Fan Kuan lived all his life surrounded by mountains. Living a life of solitude yet freedom, he was able to capture the essence of nature which is why he was known as “The master of mountains”. Through simplicity in its compositions, he achieved a soul-nourishing effect, influenced by the Daoist principle of becoming one with nature. One of his most important pieces is a vertical roll of over two meters called “Travelers among Mountains and Streams”. This masterpiece collects the vision of man and nature, human figures are lost in the immense, monumental and static nature imposed in front of the viewer.


Fan Kuan, Travelers Among Mountain sand Streams, Song Dynasty (960-1279)


Ma Yuan, Walking on Path in Spring, Song Dynasty (960-1279)


Ma Yuan came from a prominent painting family. He went for smaller formats through which he recreated solemn and peaceful landscapes, staying completely away from the grand panoramas. His main landscape characteristic was that of simplicity in his compositions. He would fill his pieces with subtle gouaches and delicate brushes, cornering elements like mountains and pines to corners of the frame, thus creating spaces in which the void was constantly the main character. In his artwork “On a Mountain Path in Spring” man contemplates nature as its source of inspiration.  


Guo Xi, Early Spring, Song Dynasty (960-1279)


Guo Xi was an important painter whose techniques would influence the next generations to come, using monumental paintings with strong dark brushes to include colossal mountains in his sceneries. Guo Xi eventually had the highest position in the court of the Hanlin Academy of painting. Xi had a fixed, direct vision of nature always observing the way in which seasons and meteorological phenomena would change its form. He is well known for being able to capture the flow of nature and its influence on human nature. His masterpiece is “Early Spring” in which he recreates the renaissance of spring after winter, the movement of nature and the shy and small presence of man, who enjoys an ever-changing universe.  

Afterwards, during the Mongol Yuan dynasty (1271–1368), the meaning and the symbolic sight of landscape painting shifted completely. Nature passed on to be the natural landscape of what was understood to be that of the artist. Artists’ backyard, possessions or the village where the painter lived became his own natural environment. The movement began depicting the core cultural and personal values of the creator and his social environment. This was the time of the four masters of Yuan.

Characteristics of Chinese Landscape Painting

During the Ming dynasty (1368–1644) along with the restoration of the native Chinese rule, a new wave of artists gave a rebirth to the Song legacy, while others retook the Yuan tradition. At the beginning of this dynasty, the distinction between scholar and the amateur painting was not hard and fast. Artists like Qiu Ying and Lan Ying were able to cross from one style to the other and use their various talents depending on the occasion. In the late Ming dynasty, however, the artist and critic Dong Qichang established a difference between professional and scholar painters, giving preference to scholars. This had an immediate effect on the general perception of painting and styles in the future. Dong Qichang divided Chinese painting into two categories: Literari painters of the Ming Dynasty Wy school in southern China and the great masters of the Northern Song dynasty; Style and attitude were modified later on during the late Ming and Qing dynasties (1644-1911). Professional painters of the decorative schools began to lose relevance as new interpretations of conservative, literati tradition dominated the major opinion on painters and critics. Similar works to those of Ni Zan, Wu Chen, and Dong Qichang appear. The painters recycle and regroup traditional texture strokes, leaf patterns, and dots in new and invigorated ways.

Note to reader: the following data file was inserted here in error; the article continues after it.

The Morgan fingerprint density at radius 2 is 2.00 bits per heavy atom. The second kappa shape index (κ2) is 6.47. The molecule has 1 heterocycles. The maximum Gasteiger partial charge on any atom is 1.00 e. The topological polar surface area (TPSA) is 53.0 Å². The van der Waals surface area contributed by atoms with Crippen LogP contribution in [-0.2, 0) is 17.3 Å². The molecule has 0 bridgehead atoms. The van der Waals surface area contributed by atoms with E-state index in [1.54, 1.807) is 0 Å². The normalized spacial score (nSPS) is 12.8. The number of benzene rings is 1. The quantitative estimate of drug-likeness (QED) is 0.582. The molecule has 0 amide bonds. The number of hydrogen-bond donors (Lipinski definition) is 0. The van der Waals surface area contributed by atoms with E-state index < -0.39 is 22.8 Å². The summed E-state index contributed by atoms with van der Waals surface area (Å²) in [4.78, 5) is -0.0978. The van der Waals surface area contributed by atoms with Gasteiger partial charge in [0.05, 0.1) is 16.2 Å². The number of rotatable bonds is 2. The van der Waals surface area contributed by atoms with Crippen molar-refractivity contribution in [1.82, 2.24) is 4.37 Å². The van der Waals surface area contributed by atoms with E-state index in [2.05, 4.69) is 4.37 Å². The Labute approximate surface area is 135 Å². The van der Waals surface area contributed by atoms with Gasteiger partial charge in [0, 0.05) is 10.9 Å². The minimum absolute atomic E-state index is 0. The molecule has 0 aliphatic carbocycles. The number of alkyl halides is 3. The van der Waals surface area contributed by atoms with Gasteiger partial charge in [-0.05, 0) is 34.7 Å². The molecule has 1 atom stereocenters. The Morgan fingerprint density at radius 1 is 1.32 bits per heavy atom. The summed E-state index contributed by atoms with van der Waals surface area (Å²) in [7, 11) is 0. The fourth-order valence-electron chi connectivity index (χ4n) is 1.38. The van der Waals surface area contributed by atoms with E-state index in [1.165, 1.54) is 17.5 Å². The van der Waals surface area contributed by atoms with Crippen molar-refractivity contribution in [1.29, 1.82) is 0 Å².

Dong Qichang, Wanluan Thatched Hall, Ming dynasty (1368–1644)


During the Qing dynasty (1644 – 1911) the “Mustard Seed Garden Manual of Painting”, a compilation of painting styles, which included brushstrokes techniques into categories such as trees, rocks and figures under landscapes, flowers, and other elements of natural environments. This and other manuals made representations of the styles and brushstrokes of the ancient schools available to a broader audience. Now, individuals that would otherwise not have a way to approach collections of old paintings were able to use the traditional techniques in their own creations. During the 18th and 19th centuries, merchant cities like Shanghai and Yangzhou became relevant as art patrons promoted the creation of new radical styles of landscape paintings. Additionally, with the commerce routes being open with Europe, occidental style permeated the painting techniques and creations being done, at the same time that Chinese landscape painting began to be known and recognized in Europe.

“The New National Painting” movement was established at the end of the XIX century, which reincorporated Cantonese or Lingnan, regional style, with heavy influences of Euro-Japanese characteristics. Different artists would be inspired by the great masters of occidental modern art.  It is in the last century that these mixtures of influences and radically different techniques and philosophies have created a wide variety in proposals, making the Chinese landscape painting a very broad genre. Whether the artworks are fantastic huge formats of monumental proportions of nature, or small scraps of paper with a few brushes of ink, these paintings are without doubt inherently filled with beauty. They transport us to a wild and unknown nature, which even if they do not exist in real life, they are imprinted on our spirit and minds, the same way as artists did dozens or even hundreds of years ago.

Cover image: Guan Shanyue, in the manner of 1912-2000.

Written by Eduardo Alva Lòpez